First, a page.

Torture chief Duch finally to face justice

by John Einar Sandvand on February 17, 2009

It has been a historic day: 30 years after the Khmer Rouge regime was overthrown, the first of their leaders finally went on trial. And it is not often you see that many people show up for a trial and sit through hours of boring procedural elaborations.

Security was massive at the ECCC (Extraordinary Chambers in the Courts of Cambodia) 16 kilometers outside Phnom Penh. Many had shown up very early in the morning to ensure they were admitted in time for the trial opening. There were journalists, victims, monks in the orange robes, foreign diplomats, representatives of NGOs and numerous others.

I think everybody felt very strongly how symbolically important this day was for the Cambodian people. For so many years the process of putting the former Khmer Rouge leaders to justice has dragged on.  The government of Cambodia as well as  parts of the population have been ambivalent in their attutude towards the court process, one reason being that several government members, including prime minister Hun Sen, themselves once were Khmer Rouge officers.

Kaing Guek Eav, usually known as Duch, was dressed in a light blue shirt and appeared calm during the hearing. Considering that he is 66 years old, he looked healthy and strong.  For many victims it was a very emotional moment to watch him in the court room.

Duch was the head of Tuol Sleng, the most important torture prison during the Khmer Rouge regime.  This was the main prison used for internal purges in Khmer Rouge. Numbers vary, but up to 17.000 people were victims of systematic torture at this prison. All but a very few died. Tuol Sleng, also known as S-21, has become the most wellknown symbol of Khmer Rouge’s brutality.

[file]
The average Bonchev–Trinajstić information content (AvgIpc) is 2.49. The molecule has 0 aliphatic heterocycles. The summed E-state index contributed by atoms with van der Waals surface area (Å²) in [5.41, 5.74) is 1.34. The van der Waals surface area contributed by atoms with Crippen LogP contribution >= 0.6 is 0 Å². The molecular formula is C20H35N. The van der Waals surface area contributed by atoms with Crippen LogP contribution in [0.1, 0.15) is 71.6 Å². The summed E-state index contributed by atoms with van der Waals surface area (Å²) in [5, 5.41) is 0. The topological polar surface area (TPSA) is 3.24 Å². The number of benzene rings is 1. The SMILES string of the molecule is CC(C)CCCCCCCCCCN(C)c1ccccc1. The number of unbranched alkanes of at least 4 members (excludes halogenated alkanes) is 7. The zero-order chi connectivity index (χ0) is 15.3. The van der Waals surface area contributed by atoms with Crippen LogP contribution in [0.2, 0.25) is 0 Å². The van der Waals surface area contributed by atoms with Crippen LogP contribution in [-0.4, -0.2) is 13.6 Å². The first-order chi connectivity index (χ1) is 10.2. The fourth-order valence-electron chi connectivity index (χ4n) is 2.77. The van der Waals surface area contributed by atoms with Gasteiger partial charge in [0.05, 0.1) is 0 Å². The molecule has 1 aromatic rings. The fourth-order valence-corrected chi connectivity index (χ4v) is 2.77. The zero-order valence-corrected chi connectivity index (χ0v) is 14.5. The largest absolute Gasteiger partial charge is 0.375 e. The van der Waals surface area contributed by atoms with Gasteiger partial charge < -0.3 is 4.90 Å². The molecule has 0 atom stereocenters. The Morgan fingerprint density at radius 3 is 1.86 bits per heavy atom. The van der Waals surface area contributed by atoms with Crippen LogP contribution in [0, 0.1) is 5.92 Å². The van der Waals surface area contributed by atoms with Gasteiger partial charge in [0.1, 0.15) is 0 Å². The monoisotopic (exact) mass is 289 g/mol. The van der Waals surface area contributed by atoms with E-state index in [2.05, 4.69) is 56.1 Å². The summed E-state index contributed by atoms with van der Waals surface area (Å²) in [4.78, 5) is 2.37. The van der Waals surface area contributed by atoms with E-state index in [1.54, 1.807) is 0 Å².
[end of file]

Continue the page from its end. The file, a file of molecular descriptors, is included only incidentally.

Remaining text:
Today’s hearing was boring, to be honest. It was all about different procedural matters with elaborate arguments in difficult legal language.  Duch himself was not invited to say a word. Yet several hundre people kept staying in the court room as if taking note of every word spoken. For most I think it was important personally to be present. They realized that finally there was hope to see justice.

And then you have those of us who are journalists, of course. No less than 300 journalists had applied for media accreditation and a great number had flown in from abroad.

In the breaks survivors of Tuol Sleng quietly gave their reflections to eager reporters. One of them was Vann Nath, a painter who survived Tuol Sleng because of his skills in producing portraits of Pol Pot.

He seemed almost shy today, but was still welcoming in answering the same questions again and again.

Like how he would describe Duch:

- 30 years ago he was strong, tough and cruel. But today he looked just like another old man, Vann Nath said.

I was really struck with how huge operation the tribunal is. Only the fact that the proceedings are held in three different languages – Khmer, English and French – makes it extremely complex.

But the very fact that the case is actually taking place, is what is important here. I think for Cambodians it will be a unique chance to start healing the deep wounds that are still there after the atrocities of Khmer Rouge.  And that will be the case even more so when both Duch himself and the victims take the stand to give their versions of history.


Here are links to some of the artikles reporters have written about today’s hearing:

My own article is in Norwegian, I am afraid: Tortursjef for retten – etter 30 år

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